By all accounts, Amazon's $649 Fire Phone - the retail giant's first and only smartphone - was a complete disaster. Reports indicated that in its first month of availability, just 35,000 of them were sold across the US. It also didn't help that it launched in the UK one day after prices were slashed by around $200 in the US in response to the pitiful sales there.
But despite costing Amazon hundreds of millions of dollars, the company's CEO isn't fazed. In fact, he says the Fire Phone fiasco was small fry compared to some of what the company has in the works.
"If you think that's a big failure," he told The Washington Post, "we're working on much bigger failures right now. And I am not kidding. And some of them are going to make the Fire Phone look like a tiny little blip."
Like many successful entrepreneurs, Bezos believes in experimenting and being prepared to fail. Indeed, much like Virgin Group founder Sir Richard Branson - who has often described failure as inevitable, and believes it should always be "embraced and seen as an opportunity" - Bezos isn't afraid to take big risks, even if that leads to similarly big failures.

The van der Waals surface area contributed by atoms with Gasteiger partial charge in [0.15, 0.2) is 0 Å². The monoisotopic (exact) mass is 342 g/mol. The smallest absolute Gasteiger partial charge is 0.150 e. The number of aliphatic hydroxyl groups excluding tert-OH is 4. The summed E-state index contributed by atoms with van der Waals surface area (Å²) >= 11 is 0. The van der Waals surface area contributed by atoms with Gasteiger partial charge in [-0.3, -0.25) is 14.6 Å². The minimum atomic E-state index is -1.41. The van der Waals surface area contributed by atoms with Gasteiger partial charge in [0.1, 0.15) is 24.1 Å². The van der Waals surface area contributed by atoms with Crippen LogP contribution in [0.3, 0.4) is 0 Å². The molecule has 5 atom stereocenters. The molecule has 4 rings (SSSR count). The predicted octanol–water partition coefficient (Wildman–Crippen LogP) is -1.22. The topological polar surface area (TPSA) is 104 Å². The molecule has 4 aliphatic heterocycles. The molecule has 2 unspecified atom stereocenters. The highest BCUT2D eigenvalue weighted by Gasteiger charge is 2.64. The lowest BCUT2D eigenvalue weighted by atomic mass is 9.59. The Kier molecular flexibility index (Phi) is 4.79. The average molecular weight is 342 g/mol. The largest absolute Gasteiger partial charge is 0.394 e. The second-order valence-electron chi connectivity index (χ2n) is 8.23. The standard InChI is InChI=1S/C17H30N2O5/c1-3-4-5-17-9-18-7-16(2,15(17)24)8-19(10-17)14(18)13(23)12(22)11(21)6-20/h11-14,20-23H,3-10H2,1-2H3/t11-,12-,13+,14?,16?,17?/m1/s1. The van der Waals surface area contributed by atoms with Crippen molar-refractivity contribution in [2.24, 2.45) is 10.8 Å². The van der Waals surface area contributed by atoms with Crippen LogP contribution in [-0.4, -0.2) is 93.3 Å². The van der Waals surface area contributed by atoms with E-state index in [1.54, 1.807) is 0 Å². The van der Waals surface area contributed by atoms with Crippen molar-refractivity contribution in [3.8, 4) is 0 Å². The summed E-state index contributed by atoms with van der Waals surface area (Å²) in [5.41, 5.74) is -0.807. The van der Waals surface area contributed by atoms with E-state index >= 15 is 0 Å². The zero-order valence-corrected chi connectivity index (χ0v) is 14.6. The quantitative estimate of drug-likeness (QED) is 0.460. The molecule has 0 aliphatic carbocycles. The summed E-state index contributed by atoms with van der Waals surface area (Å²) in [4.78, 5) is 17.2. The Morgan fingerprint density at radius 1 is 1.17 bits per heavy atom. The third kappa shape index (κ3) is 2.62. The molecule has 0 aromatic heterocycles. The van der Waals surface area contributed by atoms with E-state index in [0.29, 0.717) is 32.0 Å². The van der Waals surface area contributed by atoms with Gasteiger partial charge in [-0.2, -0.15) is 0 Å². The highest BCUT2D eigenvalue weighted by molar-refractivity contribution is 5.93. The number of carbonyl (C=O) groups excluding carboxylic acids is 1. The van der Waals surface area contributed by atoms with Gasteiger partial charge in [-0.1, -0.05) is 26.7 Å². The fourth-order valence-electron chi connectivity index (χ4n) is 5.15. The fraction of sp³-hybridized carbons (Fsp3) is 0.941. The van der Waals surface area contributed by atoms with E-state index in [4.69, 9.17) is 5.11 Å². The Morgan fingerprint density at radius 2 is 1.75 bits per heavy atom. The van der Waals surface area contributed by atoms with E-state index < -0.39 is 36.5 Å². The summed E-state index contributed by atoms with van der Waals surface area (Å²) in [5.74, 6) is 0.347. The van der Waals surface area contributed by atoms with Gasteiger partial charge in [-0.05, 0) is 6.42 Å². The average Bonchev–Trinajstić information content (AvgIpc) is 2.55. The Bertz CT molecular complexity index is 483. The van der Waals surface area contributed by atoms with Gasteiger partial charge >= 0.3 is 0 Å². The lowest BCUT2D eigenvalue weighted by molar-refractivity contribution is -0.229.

Bezos said that those in business need to make "big, noticeable" mistakes, and that "the size of your mistakes needs to grow along with [the company]." If they don't, he added, "you're not going to be inventing at a scale that can actually move the needle." He went on to explain:
The great thing is when you take this approach, a small number of winners pay for dozens, hundreds of failures. And so every single important thing that we have done has taken a lot of risk taking, perseverance, guts, and some of them have worked out, most of them have not.
That has to happen at every scale level, all the way down, and you have to take shots...you always learn something and you move on.
So while it's certainly easy to mock Amazon for its failed Fire Phone experiment, as far as Bezos is concerned, it was just another step on the path to longer-term gains.